4 Must-Try New Orleans Restaurants
A city of eclectic cuisine and culture, New Orleans is chock full of historic cafés and interesting eateries. There are so many in fact, that it could take eating out every night for more than a year to get close to trying them all, and that’s a lot of Po’ Boys, Jambalaya, Boudin, Gumbo, and more. So, let’s narrow the list a little. Should you find yourself in the Big Easy, here are four of the top New Orleans restaurants my family thinks you should try.
Favorite Places to Eat in New Orleans
Neighborhood: Irish Channel
Housed in a beautifully renovated old shotgun house, Atchafalaya has a casual and colorful atmosphere that draws people in. Live music fills the interior. Art lines the walls. We’d overheard multiple hotel guests at Hilton New Orleans/St. Charles Avenue rave about the breakfast here so we decided to check it ourselves, and we were not disappointed.
Adults will enjoy the constructing their own Bloody Marys from a Make-Your-Own bar that included okra, Brussels sprouts, carrots, celery, and curried cauliflower. Our kids loved the French toast with a generous portion of bananas on top. It does come with a Bananas Foster Rum Syrup but it is on the side, if you don’t want your kids to have it.
I took the advice of a gaggle of Hilton business travelers and ordered the Shrimp and Grits. It was a generous portion of head-on gulf shrimp, Andouille sausage, and smoked tomatoes atop cream cheese grits. It was so savory, creamy, and filling that I was good to go for much of the day. We also shared a side of alligator sausage. If you haven’t tried alligator sausage, you should because it has a nice spicy bite to it! (Excuse the pun.)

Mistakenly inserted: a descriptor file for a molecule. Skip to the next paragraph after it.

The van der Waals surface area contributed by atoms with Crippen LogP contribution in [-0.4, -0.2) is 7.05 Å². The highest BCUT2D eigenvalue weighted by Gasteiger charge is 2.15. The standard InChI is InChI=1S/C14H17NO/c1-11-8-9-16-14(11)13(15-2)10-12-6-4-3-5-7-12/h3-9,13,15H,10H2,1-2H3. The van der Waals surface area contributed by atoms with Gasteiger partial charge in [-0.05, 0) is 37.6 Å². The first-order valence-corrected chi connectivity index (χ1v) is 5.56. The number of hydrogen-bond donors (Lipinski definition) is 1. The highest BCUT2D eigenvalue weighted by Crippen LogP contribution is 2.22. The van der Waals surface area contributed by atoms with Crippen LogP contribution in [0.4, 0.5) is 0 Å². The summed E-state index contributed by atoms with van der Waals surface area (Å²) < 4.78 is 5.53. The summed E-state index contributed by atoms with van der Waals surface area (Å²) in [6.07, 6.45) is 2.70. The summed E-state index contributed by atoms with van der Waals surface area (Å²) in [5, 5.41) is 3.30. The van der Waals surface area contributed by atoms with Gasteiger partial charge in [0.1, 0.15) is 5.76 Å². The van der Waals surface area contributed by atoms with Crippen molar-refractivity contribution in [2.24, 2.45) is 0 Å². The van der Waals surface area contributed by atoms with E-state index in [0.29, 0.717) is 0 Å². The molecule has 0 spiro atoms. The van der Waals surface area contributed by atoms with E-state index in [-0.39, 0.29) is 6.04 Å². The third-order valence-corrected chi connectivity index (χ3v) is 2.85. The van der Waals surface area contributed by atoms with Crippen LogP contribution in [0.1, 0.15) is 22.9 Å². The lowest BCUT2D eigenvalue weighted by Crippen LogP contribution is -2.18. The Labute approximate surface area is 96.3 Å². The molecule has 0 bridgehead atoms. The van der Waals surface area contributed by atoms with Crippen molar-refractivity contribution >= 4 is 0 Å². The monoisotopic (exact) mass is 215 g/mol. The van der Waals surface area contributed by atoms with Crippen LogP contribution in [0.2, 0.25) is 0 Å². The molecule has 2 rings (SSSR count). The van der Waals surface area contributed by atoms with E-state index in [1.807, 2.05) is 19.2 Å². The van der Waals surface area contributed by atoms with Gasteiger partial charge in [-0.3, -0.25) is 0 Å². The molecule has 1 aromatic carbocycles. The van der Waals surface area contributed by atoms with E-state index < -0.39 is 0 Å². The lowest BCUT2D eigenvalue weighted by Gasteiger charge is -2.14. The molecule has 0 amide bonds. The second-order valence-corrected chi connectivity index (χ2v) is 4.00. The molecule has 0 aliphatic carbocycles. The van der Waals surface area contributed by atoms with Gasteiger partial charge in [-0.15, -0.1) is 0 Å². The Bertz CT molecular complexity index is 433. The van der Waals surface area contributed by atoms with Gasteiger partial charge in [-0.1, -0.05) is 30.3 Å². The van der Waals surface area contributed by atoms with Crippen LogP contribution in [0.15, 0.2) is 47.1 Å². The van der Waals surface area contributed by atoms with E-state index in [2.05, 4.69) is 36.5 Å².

Neighborhood: Business District
Meals: Breakfast and Dinner
One of the restaurants inside Hilton New Orleans/St. Charles Avenue, our home base during our New Orleans stay, we hit up Lüke for our first breakfast as well as one dinner during our trip. The long dark wood bar, the neat lines of crisp linen on the tables and the dark wood accents in the restaurant instantly reminded me of the brasseries I frequently visited during travels through Europe. New Orleans was once home to quite a few of these grand old spots.
We kicked off our NOLA explorations with a Southern Breakfast (it seemed appropriate): two organic eggs cooked any style with bacon, cane syrup sausage or ham, biscuits and creamy grits. Those after lighter, healthier selections at our table went for the Healthy Start: local yogurt with homemade granola and berries. We ate surrounded by business travelers and tourists who like ourselves were fueling up to execute big plans.
We returned for dinner a few days later, this time taking a table with a full view into the windowed kitchen rather than in the front room. The kids enjoyed watching the flurry of activity — chopping, sauteing, stirring and plating — taking place right in front of them.
Everything delivered to our table was a delicious surprise. The matzo ball and roast chicken soup was something we didn’t expect on a Southern-influenced menu. The Jumbo Louisiana Shrimp en Cocotte with roasted jalapeño cheese grits, Andouille and green onion sausages was amazing, and the Washington Parish Roasted Chicken with rustic rosemary potatoes, garden herbs and natural jus was savory and delicious. The Lüke Burger was well-received by both of our kids. Accessorized with bacon, caramelized onions and Swiss cheese, it was accompanied by house-made fries.